Going down the Jab Jab Road

Although very little seems to matter to us when it comes to our continuous quest for leisure and entertainment, at some point the Black and Caribbean community have to take stock of our place in this society.
A good enough point might be the recent Carifiesta celebrations staged on the streets of downtown Montreal on Saturday, July 2.
It has been 43 years or so that we have been at it. These days it’s just a shadow of its once spectacular self: the magnificent costumes are few and far between and the once glorious street festival is now not more than a drive-by mish-mash of an event.
Truth is, it has been in this depleted state for quite a number of years, but because it has also become irrelevant to many in the community, no one really cares.
But as we have been seeing, over the past two years things have been going from bad to worse.
Not only has it deteriorated in color, spectacle and grandness now the entire thing is becoming somewhat of a problem, and if it continues along that path, it’s not inconceivable that the powers-that-be at City Hall will put a stop to it.
The problem became obvious last year. There I was jamming in the rhythm section of the steelband and smelling what seems to be gasoline. Thinking that the scent was coming from the generators on the truck, I paid it little attention.
Only later, my friend Gully called angry too bad talking about the Jab Jab masqueraders using water guns to shoot kerosene in the air.
“Kerosene?” I asked.
“Man, I tell you kerosene.” He assured, “I’ve never seen anything like that in all my life. Someone has to deal with that.”
Sadly, no one did.
So this year the Jab Jabs were back at it with their oils and mud and kerosene and counter-culture attitude.
In fact, it was a Carifiesta dominated by Jab Jab, who numbered in the hundreds in two or three of the bands. There they were, energetic and plentiful, marauding the downtown streets, delighted for the opportunity to play “a dirty mas” and making a spectacle of themselves.
All good. Because in the carnival culture that’s what Jab Jab represents: defiance and rebelliousness.
That concept has traction at home, wherever that may be: St. Vincent, Grenada or Trinidad and Tobago, but not Montreal.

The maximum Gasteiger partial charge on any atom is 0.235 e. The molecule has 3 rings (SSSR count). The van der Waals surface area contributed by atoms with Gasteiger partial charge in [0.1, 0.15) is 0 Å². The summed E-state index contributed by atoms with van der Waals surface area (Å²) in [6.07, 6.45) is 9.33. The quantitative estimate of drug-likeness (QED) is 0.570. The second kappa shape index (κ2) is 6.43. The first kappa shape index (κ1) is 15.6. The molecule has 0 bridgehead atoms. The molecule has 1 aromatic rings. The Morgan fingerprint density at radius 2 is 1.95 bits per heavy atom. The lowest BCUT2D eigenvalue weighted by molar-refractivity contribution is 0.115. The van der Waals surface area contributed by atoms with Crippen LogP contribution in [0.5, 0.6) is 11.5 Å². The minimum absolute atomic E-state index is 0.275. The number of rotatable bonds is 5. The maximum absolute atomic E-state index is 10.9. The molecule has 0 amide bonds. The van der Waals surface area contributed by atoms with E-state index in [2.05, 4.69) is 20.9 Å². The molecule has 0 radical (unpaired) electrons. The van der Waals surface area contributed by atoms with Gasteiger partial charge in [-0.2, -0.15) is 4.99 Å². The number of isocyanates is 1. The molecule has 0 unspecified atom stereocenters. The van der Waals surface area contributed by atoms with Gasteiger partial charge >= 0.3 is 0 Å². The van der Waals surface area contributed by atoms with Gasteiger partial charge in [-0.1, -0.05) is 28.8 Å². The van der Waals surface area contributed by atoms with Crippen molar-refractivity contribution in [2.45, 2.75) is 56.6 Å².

Thing is, Jab Jabs see St. Catherine Street as ‘the road’ and ‘the road make to walk on carnival day’, but in reality St. Catherine Street is the hub of commercial activities in one of the major metropolitan centres of the world.
It’s sometimes hard for us in what is quickly becoming a jab jab community to understand that. So we think it’s OK to ‘oil up’ the place. And because we’re drinking a lot of liquor (alcohol) and need to pee often, we can use the bathrooms of downtown stores, messing them up with grease, tar and mud.
I’ve seen the look on the face of one high-ranking police officer as he tried to wipe the Black grease off his arms following an interaction with some of the Jab Jabs. I know how testy those managers at those high-end downtown stores can be when they see Blacks, imagine how they are when they see Black people covered with grease and mud. Also, I know how difficult it is to remove the oil from the pavement after all the reveling is done.
I don’t know who are the people at the Caribbean Cultural Festivities Association (CCFA), the organizing committee of Carifiesta, but I know that what you are doing with the festival is a bad representation of our community.
Somebody there has to know better. Somebody has to have it in him or her and start working to wrestle the thing away from these dysfunctional wanna-be leaders.
Either that, or the pappy-show continues until the white guy says he has had enough.

Egbert Gaye